’56 On its face, the statement of claim sets out the material facts as identified as required by the plaintiff’s submissions, save that it does not plead directly that work was done. That work was done would need to be implied by the pleading that a bill was rendered.

57 The pleading sets out amongst the terms of the retainer that the plaintiff would be charged by the first defendant for the first defendant’s services, the first defendant would render bills for its services and that the bills were due and payable in accordance with the terms and conditions of the written retainer. It pleads that on or about 29 August 2018, a memorandum of professional fees and disbursements was rendered to Ms Davey for the total sum of $12,370 and that interest had accrued in the sum of $721.87. It was pleaded that it was a term of the retainer that pursuant to s 2 of the Penalty Interest Rate Act 1983, interest was chargeable on all monies outstanding beyond 30 days at the rate specified from time to time under that Act.

58 It was also pleaded that pursuant to the terms of engagement and retainer, barrister’s fees had been incurred for the benefit of the plaintiff and at her request, and the specific amounts in total owing to counsel were set out.

59 Whilst the first defendant has criticised this argument as being ‘a cute pleading point’, setting out the material facts so that the essential elements of a cause of action are pleaded is essential. This cannot be ignored.

60 On my review of the pleadings, I am not satisfied that performance of the contract has been pleaded, nor the terms of the contract sufficiently identified to allow the calculation of the debt to be established.’

It seems that the decision might have been based on expanded grounds.  The full criticism of the pleading and of why the judgment was entered irregularly and should have been set aside ex debito justitiae was recorded by her Honour as follows:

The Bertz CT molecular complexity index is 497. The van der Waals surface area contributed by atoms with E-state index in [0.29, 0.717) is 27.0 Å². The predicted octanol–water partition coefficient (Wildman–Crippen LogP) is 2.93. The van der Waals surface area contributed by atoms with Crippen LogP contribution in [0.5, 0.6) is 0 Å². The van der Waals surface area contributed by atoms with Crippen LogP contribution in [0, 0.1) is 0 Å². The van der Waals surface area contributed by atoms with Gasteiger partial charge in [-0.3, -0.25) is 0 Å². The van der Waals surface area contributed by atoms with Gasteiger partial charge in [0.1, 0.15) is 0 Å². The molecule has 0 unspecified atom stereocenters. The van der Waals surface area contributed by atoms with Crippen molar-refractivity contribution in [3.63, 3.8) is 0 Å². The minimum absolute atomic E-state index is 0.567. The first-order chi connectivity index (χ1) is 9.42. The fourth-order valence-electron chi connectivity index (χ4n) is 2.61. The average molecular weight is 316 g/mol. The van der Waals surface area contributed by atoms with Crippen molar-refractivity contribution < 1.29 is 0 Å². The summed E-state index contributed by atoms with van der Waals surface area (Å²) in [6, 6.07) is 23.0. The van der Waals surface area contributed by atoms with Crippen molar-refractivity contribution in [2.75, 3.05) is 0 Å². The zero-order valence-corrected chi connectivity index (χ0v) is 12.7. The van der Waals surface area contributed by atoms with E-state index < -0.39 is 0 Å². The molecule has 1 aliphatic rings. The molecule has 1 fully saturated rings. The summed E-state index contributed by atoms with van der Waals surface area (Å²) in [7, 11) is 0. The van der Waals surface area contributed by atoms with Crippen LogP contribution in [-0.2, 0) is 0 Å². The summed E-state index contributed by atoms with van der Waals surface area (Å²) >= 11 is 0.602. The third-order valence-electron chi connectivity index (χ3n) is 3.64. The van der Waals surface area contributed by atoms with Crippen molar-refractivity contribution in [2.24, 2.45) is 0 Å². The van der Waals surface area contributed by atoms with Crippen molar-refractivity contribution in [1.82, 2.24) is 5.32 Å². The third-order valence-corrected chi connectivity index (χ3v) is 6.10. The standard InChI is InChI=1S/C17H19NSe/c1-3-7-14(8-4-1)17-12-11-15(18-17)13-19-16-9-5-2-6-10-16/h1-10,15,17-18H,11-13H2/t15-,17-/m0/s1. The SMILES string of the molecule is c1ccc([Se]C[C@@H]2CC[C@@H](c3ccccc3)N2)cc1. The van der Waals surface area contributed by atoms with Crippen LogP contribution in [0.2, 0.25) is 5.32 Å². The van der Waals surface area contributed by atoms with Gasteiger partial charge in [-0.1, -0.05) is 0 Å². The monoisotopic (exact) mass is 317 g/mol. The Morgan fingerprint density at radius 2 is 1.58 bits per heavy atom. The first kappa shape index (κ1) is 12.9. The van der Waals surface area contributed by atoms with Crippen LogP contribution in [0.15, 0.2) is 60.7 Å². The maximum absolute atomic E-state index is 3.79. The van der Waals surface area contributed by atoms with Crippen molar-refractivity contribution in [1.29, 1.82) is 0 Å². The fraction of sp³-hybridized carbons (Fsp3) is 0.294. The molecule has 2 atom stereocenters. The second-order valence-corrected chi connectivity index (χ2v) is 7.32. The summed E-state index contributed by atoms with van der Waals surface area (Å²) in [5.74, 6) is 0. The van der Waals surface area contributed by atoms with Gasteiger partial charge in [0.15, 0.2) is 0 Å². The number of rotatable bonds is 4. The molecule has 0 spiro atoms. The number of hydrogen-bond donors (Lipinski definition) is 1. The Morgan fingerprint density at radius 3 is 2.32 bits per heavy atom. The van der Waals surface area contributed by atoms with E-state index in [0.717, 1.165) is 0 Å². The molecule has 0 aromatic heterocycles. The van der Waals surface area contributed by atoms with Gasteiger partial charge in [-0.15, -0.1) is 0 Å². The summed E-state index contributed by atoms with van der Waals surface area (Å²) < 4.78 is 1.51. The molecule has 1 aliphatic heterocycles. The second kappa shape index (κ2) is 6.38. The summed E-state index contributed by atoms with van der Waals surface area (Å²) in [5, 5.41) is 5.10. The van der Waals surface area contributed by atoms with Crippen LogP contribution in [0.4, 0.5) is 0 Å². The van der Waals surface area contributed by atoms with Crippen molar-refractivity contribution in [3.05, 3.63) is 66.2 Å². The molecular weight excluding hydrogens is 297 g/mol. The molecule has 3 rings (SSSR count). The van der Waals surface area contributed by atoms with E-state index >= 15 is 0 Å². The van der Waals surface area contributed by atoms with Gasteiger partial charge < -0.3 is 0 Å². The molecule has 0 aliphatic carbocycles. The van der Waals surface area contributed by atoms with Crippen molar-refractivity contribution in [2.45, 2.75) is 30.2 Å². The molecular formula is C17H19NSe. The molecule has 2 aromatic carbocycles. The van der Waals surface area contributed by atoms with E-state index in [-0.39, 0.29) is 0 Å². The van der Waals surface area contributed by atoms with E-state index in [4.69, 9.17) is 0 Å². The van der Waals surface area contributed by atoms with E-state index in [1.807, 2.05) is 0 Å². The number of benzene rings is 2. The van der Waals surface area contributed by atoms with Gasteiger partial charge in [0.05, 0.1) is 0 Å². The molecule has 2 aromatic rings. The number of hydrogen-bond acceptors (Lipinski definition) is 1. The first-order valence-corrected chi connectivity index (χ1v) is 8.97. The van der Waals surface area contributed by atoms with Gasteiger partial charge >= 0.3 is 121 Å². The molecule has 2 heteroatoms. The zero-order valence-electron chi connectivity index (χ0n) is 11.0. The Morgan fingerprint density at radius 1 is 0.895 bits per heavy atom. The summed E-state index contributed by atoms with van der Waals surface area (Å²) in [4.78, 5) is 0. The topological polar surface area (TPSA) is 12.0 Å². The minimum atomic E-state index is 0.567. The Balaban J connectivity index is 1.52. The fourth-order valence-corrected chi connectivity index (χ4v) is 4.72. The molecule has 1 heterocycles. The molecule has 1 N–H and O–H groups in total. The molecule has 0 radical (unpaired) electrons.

’49 It was claimed that the complaint filed in the proceeding was clearly deficient as:

(a) it failed to plead when work was carried out, or even that work was done. It was argued that this omission goes to the very heart of the cause of action without which there is no debt;

(b) the complaint did not contain sufficient information to enable the plaintiff to know the case she was expected to answer. It was not possible from the pleading to identify exactly for what work payment was being claimed. Some money had already been drawn down from the trust account, but knowing what payment was being sought for what work was said to be important as the plaintiff had told the defendant she did not have money to continue with the litigation;

(c) the complaint did not plead how the quantum was arrived at by reference to an hourly rate and the complaint failed to plead the claimed amount was reasonable as required by section 172(1) of the LPUL;

(d) the defendant claimed interest at the Penalty Interest Rate of 10% and not interest in accordance with section 195(4) of the LPUL and Legal Profession Uniform General Rules 2015, which caps interest payable on unpaid bills to 2 percentage points above the Cash Rate; and

(e) the defendant sought and received legal costs where the defendant was the solicitor on the record in its own matter and not entitled to receive legal costs contrary to the authority in Bell Lawyers Pty Ltd v Pentelow.’

Then her Honour effectively found at [62] – [68] that the Magistrate, though paying lip service to the propositions that ‘she is not called on to assess the merits or make a finding about the credibility of a witness or the evidence overall’, and the ‘defendant should be given an opportunity to defend a claim, even if their defence identified is only a weak one’, had in fact rolled up her sleeves and tried the case summarily. At [84], her Honour summarised it thus: the Magistrate had ‘formed an adverse view of Ms Davey’s credit, candour and motivation. Her Honour has also gone beyond an assessment of whether there is a defence articulated that might be valid when tested at trial. Both of these findings go beyond the task required.’